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D&D Gazetteer (3e)
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D&D Gazetteer (3e)


Welcome to the world of the D&D game!

The Dungeons & Dragons world is a place where powerful creatures contest with ordinary men and women in a subtle war pitting good agasint evil, law against chaos.

It is a world of magic, a world of mystery, a world of fantastic adventure -- all a backdrop for your own adventures.

Inside is everything you need to launch your own version of the first campaign world, including:

  • A full-color map of the land of the Flanaess, also showing the continentes and seas of the planet Oerth.
  • A short history of the land.
  • Descriptions of 60 countries, ready for adventure

Product History

Gazetteer (2000), by Gary Holian, Erik Mona, Sean Reynolds, and Frederick Weining, is an overview of the World of Greyhawk. It was published in August 2000.

About the Name. Gazetteer has the least descriptive name of any product ever produced for D&D. Gazetteer of what? The name doesn't say. Perhaps Wizards of the Coast intended the title to read Dungeons & Dragons Gazetteer, incorporating the product line's logo.

About the Book. Gazetteer is a small 32-page saddle-stitched book with an accompanying full-color map. It also exists in a more limited "RPGA Edition", which is identical to the original other than a different cover. Apprixmately 5,000 copies of the RPGA Edition were printed for the 2000 Gen Con Game Fair, to be distributed to RPGA members at the show.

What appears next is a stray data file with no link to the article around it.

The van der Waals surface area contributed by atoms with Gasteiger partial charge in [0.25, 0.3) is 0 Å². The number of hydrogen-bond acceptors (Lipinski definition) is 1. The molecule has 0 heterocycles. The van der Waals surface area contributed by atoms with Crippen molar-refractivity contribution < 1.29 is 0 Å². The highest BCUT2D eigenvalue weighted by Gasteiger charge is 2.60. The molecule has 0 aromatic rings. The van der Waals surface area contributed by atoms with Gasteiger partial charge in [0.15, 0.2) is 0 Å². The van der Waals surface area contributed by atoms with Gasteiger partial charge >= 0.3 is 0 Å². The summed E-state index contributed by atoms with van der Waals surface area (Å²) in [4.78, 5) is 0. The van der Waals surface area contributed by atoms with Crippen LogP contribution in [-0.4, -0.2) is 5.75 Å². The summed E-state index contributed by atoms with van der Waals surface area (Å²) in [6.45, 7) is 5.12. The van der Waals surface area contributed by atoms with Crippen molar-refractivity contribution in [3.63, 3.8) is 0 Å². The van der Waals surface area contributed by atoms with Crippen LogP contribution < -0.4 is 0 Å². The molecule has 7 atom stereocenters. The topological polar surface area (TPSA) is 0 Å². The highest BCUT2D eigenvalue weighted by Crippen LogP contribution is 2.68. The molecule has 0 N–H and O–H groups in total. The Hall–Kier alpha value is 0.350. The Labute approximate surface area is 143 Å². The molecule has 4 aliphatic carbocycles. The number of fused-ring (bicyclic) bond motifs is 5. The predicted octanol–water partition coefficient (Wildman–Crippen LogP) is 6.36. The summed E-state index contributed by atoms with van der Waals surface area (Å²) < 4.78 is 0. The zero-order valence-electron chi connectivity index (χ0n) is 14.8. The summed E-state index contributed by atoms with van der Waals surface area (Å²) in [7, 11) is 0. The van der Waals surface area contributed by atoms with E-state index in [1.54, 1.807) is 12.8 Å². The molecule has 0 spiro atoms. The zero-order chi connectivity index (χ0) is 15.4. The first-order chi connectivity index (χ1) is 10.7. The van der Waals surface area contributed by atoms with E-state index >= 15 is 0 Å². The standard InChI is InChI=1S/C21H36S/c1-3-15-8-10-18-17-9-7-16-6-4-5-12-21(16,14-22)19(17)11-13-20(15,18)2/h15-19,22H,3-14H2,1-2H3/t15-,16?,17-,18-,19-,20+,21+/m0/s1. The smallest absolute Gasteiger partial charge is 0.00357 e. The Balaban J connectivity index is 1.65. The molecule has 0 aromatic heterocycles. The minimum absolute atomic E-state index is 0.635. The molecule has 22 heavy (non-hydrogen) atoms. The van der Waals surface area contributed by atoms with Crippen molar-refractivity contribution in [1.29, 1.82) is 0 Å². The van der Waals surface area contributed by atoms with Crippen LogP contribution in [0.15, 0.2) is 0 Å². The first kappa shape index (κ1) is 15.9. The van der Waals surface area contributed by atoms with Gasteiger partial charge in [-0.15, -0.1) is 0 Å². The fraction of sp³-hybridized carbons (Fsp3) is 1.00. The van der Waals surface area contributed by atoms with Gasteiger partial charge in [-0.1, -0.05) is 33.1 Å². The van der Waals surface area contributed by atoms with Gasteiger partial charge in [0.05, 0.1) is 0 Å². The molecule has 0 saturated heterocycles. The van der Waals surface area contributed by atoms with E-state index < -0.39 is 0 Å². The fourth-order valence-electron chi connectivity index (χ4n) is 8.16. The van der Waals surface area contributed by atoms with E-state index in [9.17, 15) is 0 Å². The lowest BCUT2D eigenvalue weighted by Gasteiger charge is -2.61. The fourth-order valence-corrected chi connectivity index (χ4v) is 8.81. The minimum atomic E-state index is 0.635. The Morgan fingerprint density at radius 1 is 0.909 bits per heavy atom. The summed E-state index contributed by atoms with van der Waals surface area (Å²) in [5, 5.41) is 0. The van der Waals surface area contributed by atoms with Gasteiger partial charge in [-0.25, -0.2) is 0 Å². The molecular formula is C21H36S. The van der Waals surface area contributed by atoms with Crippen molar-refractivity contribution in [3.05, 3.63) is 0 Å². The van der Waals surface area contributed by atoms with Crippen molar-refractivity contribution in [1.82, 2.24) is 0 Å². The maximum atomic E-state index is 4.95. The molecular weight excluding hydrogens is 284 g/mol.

Gazetteer is essentially a massively cut-down version of the Living Greyhawk Gazetteer (2000) that appeared a few months later. It includes only the broadest overviews from that book.

The New Default Setting for 3e. Why was Greyhawk being detailed in a "Dungeons & Dragons Gazetteer"? Because it was the new "default" setting for D&D 3e (2000). This mostly meant that the gods depicted in the new Player's Handbook (2000) were Greyhawk gods. The rules also contained spells named after Greyhawk wizards, like Mordenkainen and Tenser … but so had every edition of the game since the release of AD&D (1977-1979).

In other words, Greyhawk was almost invisible to the average D&D player, despite being the new default setting for the game. However things were very different for RPGA members, who would play in Greyhawk for the next eight years as the part of the largest organized play campaign ever: Living Greyhawk (2000-2008).

A History of the Greyhawk Brand. The thing is, Greyhawk was the default setting for D&D from the start. In Supplement III: Eldritch Wizardry (1976), TSR introduced artifacts such as the Hand and Eye of Vecna … which were eventually revealed to be part of the World of Greyhawk. Then when the first D&D adventures came out — the "G" series" (1978) the "D" series (1978), and S1: "Tomb of Horror" (1978) — they were all lightly set in the World of Greyhawk.

The World of Greyhawk didn't become a brand until the release of the World of Greyhawk Fantasy Game Setting (1983) — a change that might have been to the deficit of the core AD&D brand. Though fans could now enjoy adventures with a strong basis in Greyhawk, the "default" adventures for D&D became entirely generic, a trend that would continue throughout the rest of the 1e (1983-1988), 2e (1989-2000), and 3e (2000-2007) eras of the game.